This is a blog about using your cell for animal photography. So why am I starting it out with a scenic image? Read on and see…
Fall At Lake Erie
So here’s the biggest problem with cell phones. If you are a serious photographer shooting animals, then you are using an SLR camera for a lot of reasons. One of the biggest is that it has a viewfinder.
For the newbies that aren’t familiar with using a viewfinder, just know that it isn’t possible to make great photographs without one. Especially outside. Because most of the time you can’t see what is happening in front of the lens with the LCD screen outside. It’s too small, there’s glare, it’s difficult to move in on what you want to emphasize…in short, it doesn’t work for serious animal photography.
With camera phone images everything is small, so the animal subject ends up being a tiny, unrecognizable object in the distance. Unless you move in close. But if you fill up your viewfinder with your animal subject, it’s very difficult to make a photograph without blur because of shutter lag problems (the time between when you press the shutter and when the camera takes the shot can be a second or so). This means you need to hold the camera still a little longer to ensure it doesn’t take a shot as you’re lowering it away from the subject.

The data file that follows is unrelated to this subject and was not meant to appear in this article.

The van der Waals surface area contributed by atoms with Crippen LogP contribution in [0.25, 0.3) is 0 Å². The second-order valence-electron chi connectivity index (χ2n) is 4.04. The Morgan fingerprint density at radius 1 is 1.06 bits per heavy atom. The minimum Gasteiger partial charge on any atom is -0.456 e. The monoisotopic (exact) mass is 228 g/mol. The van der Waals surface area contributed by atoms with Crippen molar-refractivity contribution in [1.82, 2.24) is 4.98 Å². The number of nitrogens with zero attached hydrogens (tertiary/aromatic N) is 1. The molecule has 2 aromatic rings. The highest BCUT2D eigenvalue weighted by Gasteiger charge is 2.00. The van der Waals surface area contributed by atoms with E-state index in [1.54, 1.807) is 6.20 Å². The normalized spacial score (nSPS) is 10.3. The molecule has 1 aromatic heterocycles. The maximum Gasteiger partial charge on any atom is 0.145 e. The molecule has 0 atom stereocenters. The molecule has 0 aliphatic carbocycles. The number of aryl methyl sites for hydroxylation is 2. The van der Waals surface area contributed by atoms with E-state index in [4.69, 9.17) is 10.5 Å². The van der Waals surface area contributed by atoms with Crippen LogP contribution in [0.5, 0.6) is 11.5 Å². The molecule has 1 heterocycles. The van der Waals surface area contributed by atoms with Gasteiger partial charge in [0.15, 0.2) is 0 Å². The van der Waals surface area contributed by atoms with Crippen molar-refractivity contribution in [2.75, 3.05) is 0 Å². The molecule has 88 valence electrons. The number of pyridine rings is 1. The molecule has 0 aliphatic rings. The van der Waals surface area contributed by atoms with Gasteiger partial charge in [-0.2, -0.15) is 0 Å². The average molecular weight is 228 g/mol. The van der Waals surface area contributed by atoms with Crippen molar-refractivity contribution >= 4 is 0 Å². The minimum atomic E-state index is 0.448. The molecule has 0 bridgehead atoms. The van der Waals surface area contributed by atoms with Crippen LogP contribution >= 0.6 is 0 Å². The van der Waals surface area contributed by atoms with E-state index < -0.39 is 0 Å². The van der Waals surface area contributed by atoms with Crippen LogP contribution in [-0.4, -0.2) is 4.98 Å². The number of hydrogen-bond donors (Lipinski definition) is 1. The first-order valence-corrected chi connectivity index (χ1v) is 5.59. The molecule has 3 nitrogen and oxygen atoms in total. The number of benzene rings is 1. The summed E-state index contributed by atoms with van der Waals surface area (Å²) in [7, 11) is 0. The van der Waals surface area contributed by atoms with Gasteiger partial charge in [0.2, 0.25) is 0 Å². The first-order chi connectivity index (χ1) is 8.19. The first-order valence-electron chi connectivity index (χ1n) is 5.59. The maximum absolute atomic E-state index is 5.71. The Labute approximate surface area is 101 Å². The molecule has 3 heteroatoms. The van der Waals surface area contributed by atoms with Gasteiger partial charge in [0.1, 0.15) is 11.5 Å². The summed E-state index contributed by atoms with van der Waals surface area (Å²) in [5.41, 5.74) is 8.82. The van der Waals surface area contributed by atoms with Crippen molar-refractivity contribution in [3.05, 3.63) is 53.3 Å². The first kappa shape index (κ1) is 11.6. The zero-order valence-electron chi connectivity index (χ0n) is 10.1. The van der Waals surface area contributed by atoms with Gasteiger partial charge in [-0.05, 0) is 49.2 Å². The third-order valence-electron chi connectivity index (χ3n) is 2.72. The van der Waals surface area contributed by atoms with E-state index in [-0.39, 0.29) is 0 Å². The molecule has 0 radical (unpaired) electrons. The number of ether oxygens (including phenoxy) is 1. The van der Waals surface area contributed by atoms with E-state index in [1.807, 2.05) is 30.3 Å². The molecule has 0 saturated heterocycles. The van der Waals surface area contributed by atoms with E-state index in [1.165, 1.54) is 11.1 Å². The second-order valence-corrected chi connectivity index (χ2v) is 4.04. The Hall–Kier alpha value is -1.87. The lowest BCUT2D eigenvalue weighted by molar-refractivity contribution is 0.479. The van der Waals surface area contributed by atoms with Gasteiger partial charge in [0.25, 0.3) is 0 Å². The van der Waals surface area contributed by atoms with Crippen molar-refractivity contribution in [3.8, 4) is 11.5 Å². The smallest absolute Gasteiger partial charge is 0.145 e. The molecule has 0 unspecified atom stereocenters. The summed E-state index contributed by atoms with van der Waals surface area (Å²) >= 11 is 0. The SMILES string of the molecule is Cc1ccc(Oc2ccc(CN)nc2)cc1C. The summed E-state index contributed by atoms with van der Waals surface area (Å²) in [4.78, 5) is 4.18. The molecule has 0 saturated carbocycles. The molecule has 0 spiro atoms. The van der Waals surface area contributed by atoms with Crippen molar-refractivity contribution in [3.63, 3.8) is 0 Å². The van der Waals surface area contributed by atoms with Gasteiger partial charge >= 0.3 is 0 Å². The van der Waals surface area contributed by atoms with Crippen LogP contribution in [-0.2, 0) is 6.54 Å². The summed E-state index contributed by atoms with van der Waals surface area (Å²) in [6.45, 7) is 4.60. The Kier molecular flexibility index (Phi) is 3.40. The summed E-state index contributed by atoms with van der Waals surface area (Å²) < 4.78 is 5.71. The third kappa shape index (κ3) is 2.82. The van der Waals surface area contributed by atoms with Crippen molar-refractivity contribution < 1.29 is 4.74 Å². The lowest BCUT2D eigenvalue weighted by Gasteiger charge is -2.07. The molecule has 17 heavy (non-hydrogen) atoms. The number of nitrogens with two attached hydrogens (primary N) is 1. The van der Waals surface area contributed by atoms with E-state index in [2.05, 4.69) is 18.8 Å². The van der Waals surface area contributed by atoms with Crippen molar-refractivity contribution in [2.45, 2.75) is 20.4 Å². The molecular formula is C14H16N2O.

With a SLR camera, you can use your stance to steady your shots. Bracing your camera against your forehead works well. Not possible with a cell. Holding still is especially important in low light situations where the camera will select longer shutter speeds to compensate for the lack of light.
Ok. So what about zooming in on your subject with the digital zoom? As tempting as that might be, it will decrease the quality of your shot (you’ll end up with a more pixelated shot), and increase any blur problems.
Hey wait a minute. I was writing a blog about using your cell phone for animal photography. And here’s the message…stick to your SLR for animal work. If you want to capture spur of the moment images outside, especially when you don’t have your “real” camera, your cell will do the trick.